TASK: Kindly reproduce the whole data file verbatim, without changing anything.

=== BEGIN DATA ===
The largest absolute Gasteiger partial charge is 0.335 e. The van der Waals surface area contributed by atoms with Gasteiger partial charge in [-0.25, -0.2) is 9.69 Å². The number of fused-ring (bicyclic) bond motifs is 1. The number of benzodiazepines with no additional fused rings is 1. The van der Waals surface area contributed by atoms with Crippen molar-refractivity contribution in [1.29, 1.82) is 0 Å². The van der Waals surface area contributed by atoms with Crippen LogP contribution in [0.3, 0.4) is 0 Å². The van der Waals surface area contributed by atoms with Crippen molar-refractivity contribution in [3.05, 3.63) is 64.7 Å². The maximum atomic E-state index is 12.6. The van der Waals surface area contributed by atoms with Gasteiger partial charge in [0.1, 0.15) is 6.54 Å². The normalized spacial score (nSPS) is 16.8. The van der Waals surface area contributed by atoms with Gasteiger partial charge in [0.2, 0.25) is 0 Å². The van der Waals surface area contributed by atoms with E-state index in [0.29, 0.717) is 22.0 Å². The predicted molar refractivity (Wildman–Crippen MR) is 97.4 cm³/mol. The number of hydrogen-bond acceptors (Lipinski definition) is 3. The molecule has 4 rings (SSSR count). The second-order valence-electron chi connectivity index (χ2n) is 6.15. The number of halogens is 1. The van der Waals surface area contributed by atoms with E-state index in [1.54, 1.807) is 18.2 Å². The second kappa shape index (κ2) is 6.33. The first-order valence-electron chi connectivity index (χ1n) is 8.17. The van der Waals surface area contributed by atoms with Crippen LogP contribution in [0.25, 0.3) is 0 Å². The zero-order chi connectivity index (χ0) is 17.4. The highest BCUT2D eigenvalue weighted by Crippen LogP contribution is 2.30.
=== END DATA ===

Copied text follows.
The largest absolute Gasteiger partial charge is 0.335 e. The van der Waals surface area contributed by atoms with Gasteiger partial charge in [-0.25, -0.2) is 9.69 Å². The number of fused-ring (bicyclic) bond motifs is 1. The number of benzodiazepines with no additional fused rings is 1. The van der Waals surface area contributed by atoms with Crippen molar-refractivity contribution in [1.29, 1.82) is 0 Å². The van der Waals surface area contributed by atoms with Crippen LogP contribution in [0.3, 0.4) is 0 Å². The van der Waals surface area contributed by atoms with Crippen molar-refractivity contribution in [3.05, 3.63) is 64.7 Å². The maximum atomic E-state index is 12.6. The van der Waals surface area contributed by atoms with Gasteiger partial charge in [0.1, 0.15) is 6.54 Å². The normalized spacial score (nSPS) is 16.8. The van der Waals surface area contributed by atoms with Gasteiger partial charge in [0.2, 0.25) is 0 Å². The van der Waals surface area contributed by atoms with E-state index in [0.29, 0.717) is 22.0 Å². The predicted molar refractivity (Wildman–Crippen MR) is 97.4 cm³/mol. The number of hydrogen-bond acceptors (Lipinski definition) is 3. The molecule has 4 rings (SSSR count). The second-order valence-electron chi connectivity index (χ2n) is 6.15. The number of halogens is 1. The van der Waals surface area contributed by atoms with E-state index in [1.54, 1.807) is 18.2 Å². The second kappa shape index (κ2) is 6.33. The first-order valence-electron chi connectivity index (χ1n) is 8.17. The van der Waals surface area contributed by atoms with Crippen LogP contribution in [0.25, 0.3) is 0 Å². The zero-order chi connectivity index (χ0) is 17.4. The highest BCUT2D eigenvalue weighted by Crippen LogP contribution is 2.30.